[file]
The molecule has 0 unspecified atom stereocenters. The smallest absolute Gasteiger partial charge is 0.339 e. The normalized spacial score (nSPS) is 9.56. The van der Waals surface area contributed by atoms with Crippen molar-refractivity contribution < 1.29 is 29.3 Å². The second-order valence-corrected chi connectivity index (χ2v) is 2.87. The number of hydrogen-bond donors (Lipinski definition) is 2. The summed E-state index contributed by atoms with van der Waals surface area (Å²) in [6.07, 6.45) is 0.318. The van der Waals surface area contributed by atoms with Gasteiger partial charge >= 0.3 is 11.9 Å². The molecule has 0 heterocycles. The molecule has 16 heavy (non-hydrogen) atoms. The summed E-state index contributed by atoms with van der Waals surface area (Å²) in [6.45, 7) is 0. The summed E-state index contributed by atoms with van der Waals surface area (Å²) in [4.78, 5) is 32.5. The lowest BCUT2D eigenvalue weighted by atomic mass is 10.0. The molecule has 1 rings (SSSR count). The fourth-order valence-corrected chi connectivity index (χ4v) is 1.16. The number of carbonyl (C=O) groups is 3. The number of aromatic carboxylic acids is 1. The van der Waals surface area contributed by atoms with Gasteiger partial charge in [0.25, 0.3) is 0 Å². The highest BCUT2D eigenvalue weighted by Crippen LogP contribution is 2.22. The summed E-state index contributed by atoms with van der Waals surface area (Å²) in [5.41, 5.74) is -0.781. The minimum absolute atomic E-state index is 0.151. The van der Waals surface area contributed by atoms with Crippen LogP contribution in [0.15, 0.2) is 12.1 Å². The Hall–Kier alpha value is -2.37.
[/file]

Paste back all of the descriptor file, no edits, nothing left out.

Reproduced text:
The molecule has 0 unspecified atom stereocenters. The smallest absolute Gasteiger partial charge is 0.339 e. The normalized spacial score (nSPS) is 9.56. The van der Waals surface area contributed by atoms with Crippen molar-refractivity contribution < 1.29 is 29.3 Å². The second-order valence-corrected chi connectivity index (χ2v) is 2.87. The number of hydrogen-bond donors (Lipinski definition) is 2. The summed E-state index contributed by atoms with van der Waals surface area (Å²) in [6.07, 6.45) is 0.318. The van der Waals surface area contributed by atoms with Gasteiger partial charge >= 0.3 is 11.9 Å². The molecule has 0 heterocycles. The molecule has 16 heavy (non-hydrogen) atoms. The summed E-state index contributed by atoms with van der Waals surface area (Å²) in [6.45, 7) is 0. The summed E-state index contributed by atoms with van der Waals surface area (Å²) in [4.78, 5) is 32.5. The lowest BCUT2D eigenvalue weighted by atomic mass is 10.0. The molecule has 1 rings (SSSR count). The fourth-order valence-corrected chi connectivity index (χ4v) is 1.16. The number of carbonyl (C=O) groups is 3. The number of aromatic carboxylic acids is 1. The van der Waals surface area contributed by atoms with Gasteiger partial charge in [0.25, 0.3) is 0 Å². The highest BCUT2D eigenvalue weighted by Crippen LogP contribution is 2.22. The summed E-state index contributed by atoms with van der Waals surface area (Å²) in [5.41, 5.74) is -0.781. The minimum absolute atomic E-state index is 0.151. The van der Waals surface area contributed by atoms with Crippen LogP contribution in [0.15, 0.2) is 12.1 Å². The Hall–Kier alpha value is -2.37.